Sexual Violence and Abuse
Rising global concerns: Sexual violence against children is an issue that has only recently come out of the shadows worldwide. It is now recognised that the effects of sexual violence and abuse against children range from temporary distress and sense of guilt to long-term injury and trauma and risky sexual activity or abuse of others later in life. Sexual violence and abuse can also have significant secondary effects. Rape victims may face rejection or even murder by their families (see also section on honour crimes, above). When criminal charges are brought, victims may face disturbing legal proceedings including repeated medical examinations and confrontations with their assailants (see also juvenile justice, above). Babies born as a result of rape or incest may be killed or abandoned or may grow up in very difficult circumstances.
As in other countries, concern about sexual abuse of children is on the rise. More public awareness is required and an adequate response needs to be developed.
Forms and prevalence: Cases of children – especially but not exclusively adolescent girls - being raped or molested by strangers, or by people they knew and trusted, are reported in the Turkish media from time to time. Girls who leave home may face multiple rape and/or attempts to sell them into prostitution. Incest is probably the most common form of sexual abuse against children and is known to affect girls and boys over long periods and from a very young age. There appears to be a market in Turkey for pornographic material involving children, but the production of the pornography is generally assumed to take place abroad. According to landmark research published in February 2009,190 7 percent of the women interviewed reported that they had experienced sexual abuse before reaching the age of 15. The nature of the abuse was not specified. The research conducted by UNICEF and the General Directorate for Social services and the Child Protection Agency (SHCEK) into violence against children (summary available at http://panel.unicef.org.tr/vera/app/var/files/c/o/cocuk-istismari-raporu-eng.pdf) suggests that at least 10 percent of children between 7 and 18 have been witnesses to some form of sexual abuse, with at least 1 percent forced to look at pornographic material and at least 0.5 percent forced to engage in sexual behaviour such as touching or being touched.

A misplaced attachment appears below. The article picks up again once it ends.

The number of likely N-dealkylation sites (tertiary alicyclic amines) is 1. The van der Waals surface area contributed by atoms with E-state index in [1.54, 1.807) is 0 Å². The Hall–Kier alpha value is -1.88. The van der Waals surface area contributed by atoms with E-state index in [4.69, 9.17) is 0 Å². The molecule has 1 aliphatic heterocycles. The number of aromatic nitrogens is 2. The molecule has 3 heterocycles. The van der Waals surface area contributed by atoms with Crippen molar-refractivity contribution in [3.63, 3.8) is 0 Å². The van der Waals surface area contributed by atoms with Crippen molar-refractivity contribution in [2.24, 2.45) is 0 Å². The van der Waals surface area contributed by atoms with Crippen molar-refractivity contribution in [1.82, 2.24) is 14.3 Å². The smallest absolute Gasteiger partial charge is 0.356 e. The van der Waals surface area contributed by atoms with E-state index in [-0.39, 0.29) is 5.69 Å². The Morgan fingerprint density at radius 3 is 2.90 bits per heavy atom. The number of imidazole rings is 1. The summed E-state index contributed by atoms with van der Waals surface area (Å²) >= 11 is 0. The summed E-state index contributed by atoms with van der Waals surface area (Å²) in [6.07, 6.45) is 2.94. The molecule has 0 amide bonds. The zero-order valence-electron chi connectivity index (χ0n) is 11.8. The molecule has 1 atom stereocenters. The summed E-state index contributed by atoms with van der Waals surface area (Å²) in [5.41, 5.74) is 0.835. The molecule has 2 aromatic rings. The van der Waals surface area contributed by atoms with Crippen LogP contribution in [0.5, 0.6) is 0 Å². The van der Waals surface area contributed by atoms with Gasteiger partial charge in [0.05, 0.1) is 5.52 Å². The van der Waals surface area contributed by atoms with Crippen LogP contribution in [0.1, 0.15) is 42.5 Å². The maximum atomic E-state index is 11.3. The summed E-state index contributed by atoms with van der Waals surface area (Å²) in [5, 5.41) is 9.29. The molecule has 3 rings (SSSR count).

Policies: Accepting the existence of sexual violence against children and beginning to discuss it is a positive step. A recent report on incest191- the first of its kind - recommended the training of guidance counsellors, improved awareness of legal professionals, delivery of mental assessments by specialists and the establishment of multi-disciplinary centres at healthcare institutions that bring together paediatric specialists, child mental health specialists, forensic specialists and social services experts as key elements of a response. It is possible to make young children aware of the risk of sexual abuse and how to respond to it. Those in contact with children need to be able to recognise the symptoms of child abuse, which otherwise can go unnoticed for years. Sexual violence and abuse against children needs to be addressed in the context both of efforts to end violence against women and of broader efforts to protect children facing violence and other adverse situations.
 Directorate General of the Status of Women: National Research on Violence against Women in Turkey
 UNFPA/Population Association: Understanding the Problem of Incest in Turkey, 2009 references, all